Governance reformer “a little nervous” over anti-corruption pledge

Governance reformer “a little nervous” over anti-corruption pledge
Organization for Responsible Governance (ORG) Executive Director Matthew Aubry.

NASSAU, BAHAMAS — An anti-corruption and governance reform campaigner said yesterday that he was “a little nervous” that yesterday’s Speech from the Throne” gave no specifics or clarity as to the Davis administration’s prioritization of anti-corruption legislation.

Matt Aubry urged the government not to bump such legislation down the line, adding he hoped for more specificity regarding the government’s commitment to “enacting effective anti-corruption legislation”.

“We have had those commitments before,” he said.

“We want to ensure that they build on work that has been done. The model put forward and one we would look at furthering is setting up an Integrity Commission. A lot of work was done towards that,” said Aubry, noting that the Integrity Commission Bill was tabled back in 2017.”

Aubry said: “We would be prepared to work with the government on that and would hope that this would be something dealt with early in the legislative agenda. I’m a little nervous that I don’t see that being mentioned as something to be tackled in the first 100 days. If you look at the statement where the government says it will aim the  Fiscal Responsibility Act to increase the independence of the Fiscal Responsibility Council, which is great, you get a sense of what is to come. That is the type of clarity that is really important at this stage. The Bahamian people are really looking for openness and transparency.”

“As a point of caution, we government has to recognize that we are in an ever-changing environment,” he continued.

“We are in a very unstable situation with COVID-19, there is the risk of hurricanes, blacklists, and all those types of things that can divert a government’s focus. That is why we believe things like anti-corruption legislation should be at the very top of the legislative agenda because there is the possibility that without intention, it could get bumped down the line.”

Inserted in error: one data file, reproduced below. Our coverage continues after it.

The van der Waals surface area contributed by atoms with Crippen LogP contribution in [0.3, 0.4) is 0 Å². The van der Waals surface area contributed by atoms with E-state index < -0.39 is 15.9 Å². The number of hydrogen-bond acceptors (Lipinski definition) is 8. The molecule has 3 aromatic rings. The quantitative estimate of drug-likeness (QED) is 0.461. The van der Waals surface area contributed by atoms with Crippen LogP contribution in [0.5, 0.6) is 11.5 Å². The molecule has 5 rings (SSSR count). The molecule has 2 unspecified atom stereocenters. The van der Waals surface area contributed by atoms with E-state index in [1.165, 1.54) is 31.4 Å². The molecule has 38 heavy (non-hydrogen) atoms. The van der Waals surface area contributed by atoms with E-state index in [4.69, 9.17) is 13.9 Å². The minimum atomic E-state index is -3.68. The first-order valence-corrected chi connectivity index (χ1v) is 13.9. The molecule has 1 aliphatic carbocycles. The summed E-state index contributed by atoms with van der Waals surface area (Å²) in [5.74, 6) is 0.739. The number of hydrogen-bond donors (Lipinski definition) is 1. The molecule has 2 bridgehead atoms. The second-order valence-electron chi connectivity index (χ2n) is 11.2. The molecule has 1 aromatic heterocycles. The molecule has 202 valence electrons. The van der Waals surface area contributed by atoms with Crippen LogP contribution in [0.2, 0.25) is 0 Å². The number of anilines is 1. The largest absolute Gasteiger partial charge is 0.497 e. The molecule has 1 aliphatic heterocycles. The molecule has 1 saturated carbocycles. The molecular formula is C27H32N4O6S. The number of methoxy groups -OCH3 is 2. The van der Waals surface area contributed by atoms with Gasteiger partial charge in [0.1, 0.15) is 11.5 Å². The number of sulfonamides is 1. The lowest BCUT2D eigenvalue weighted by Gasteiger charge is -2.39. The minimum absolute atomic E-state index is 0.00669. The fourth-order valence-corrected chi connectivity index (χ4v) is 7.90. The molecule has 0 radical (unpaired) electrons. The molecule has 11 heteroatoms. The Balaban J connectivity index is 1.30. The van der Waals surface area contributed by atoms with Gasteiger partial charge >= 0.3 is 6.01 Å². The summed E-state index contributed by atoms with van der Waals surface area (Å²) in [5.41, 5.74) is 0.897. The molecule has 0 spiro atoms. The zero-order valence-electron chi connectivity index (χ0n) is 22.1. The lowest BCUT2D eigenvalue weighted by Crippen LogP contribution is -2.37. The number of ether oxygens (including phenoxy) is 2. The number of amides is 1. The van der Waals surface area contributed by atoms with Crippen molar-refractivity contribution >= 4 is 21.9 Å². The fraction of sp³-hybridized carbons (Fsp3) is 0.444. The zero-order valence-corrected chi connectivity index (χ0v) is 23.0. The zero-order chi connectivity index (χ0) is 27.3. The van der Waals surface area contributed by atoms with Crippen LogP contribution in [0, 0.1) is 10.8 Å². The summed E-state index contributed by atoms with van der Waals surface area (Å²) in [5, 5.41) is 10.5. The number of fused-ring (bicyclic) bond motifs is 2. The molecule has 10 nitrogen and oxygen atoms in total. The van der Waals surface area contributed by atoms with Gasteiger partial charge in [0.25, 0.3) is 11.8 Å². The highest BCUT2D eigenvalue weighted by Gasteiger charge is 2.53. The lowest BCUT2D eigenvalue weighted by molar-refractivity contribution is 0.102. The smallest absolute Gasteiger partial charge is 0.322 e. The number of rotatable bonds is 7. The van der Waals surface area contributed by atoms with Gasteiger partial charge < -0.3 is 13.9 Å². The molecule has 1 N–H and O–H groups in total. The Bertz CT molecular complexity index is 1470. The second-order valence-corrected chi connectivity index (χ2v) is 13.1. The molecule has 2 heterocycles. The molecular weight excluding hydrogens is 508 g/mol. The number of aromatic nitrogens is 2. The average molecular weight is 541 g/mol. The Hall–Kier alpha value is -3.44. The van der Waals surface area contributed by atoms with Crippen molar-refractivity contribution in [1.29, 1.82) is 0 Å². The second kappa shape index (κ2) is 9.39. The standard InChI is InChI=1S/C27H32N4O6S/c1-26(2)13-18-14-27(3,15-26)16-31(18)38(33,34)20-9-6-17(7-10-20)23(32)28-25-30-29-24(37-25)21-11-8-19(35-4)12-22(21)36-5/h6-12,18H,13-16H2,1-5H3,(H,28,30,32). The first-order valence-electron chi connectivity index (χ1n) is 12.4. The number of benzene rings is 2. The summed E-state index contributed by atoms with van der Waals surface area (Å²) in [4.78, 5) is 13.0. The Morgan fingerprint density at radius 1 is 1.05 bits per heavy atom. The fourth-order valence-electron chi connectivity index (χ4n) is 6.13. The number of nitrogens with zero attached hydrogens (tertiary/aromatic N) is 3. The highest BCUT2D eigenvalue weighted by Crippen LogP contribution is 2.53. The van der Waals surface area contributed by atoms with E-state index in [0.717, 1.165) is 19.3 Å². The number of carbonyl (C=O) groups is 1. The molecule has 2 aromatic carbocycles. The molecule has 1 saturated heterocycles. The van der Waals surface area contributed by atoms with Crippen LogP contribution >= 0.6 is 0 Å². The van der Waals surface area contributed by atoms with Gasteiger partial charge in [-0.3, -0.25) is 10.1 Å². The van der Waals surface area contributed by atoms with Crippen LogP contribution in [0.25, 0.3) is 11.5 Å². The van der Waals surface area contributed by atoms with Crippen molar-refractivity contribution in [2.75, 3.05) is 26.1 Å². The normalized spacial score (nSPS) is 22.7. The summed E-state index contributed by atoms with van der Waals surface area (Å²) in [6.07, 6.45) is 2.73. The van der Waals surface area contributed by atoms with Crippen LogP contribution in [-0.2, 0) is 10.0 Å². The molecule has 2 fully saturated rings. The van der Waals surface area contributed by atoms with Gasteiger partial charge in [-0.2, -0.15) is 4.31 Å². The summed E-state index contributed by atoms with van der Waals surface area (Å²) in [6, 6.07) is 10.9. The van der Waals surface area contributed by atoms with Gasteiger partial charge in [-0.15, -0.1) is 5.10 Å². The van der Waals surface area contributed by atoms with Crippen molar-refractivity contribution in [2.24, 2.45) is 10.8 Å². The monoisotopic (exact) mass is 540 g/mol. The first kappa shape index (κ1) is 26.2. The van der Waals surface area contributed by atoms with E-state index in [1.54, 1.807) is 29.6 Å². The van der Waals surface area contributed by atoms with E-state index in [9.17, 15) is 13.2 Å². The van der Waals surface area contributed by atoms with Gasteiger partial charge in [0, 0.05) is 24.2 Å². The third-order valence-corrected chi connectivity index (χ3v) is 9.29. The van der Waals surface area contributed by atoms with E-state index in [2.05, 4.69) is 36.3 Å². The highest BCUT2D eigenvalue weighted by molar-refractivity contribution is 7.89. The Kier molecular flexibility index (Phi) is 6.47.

Aubry further noted that a campaign pledge to reduce VAT to 10 percent across the board was reiterated during the Speech from the Throne.

“What we have not yet heard is where the money is going to come from to make up the revenue shortfall,” he said.

“There is the commitment to a living wage but we also have to be clear on how the government is going to work with local businesses still struggling in this COVID environment.”

The governance reformer also expressed concern that there was no mention of the national development plan.

“We will be looking out for and advocating for that. We hope that doesn’t fall away,” he said.

“That is something that we can use to really track this country’s advancement. Hopefully, that is something that is raised as a priority.”

During the Speech from the Throne, the government committed to launching “a Community Youth Service, and offer stipends for young Bahamians, to provide service to NGOs and community groups, and build a “vital bridge between school and the job market”.

“I think that is a great idea,” said Aubry.

“That is sort of the model that can start to put money into the community without spending on infrastructure and utilize local NGOs.”

The government has also committed to amending the Procurement Act to strengthen provisions for Bahamian participation in Government Procurement at all levels and amend the Public Financial Management Act to ensure full compliance with all existing legislation.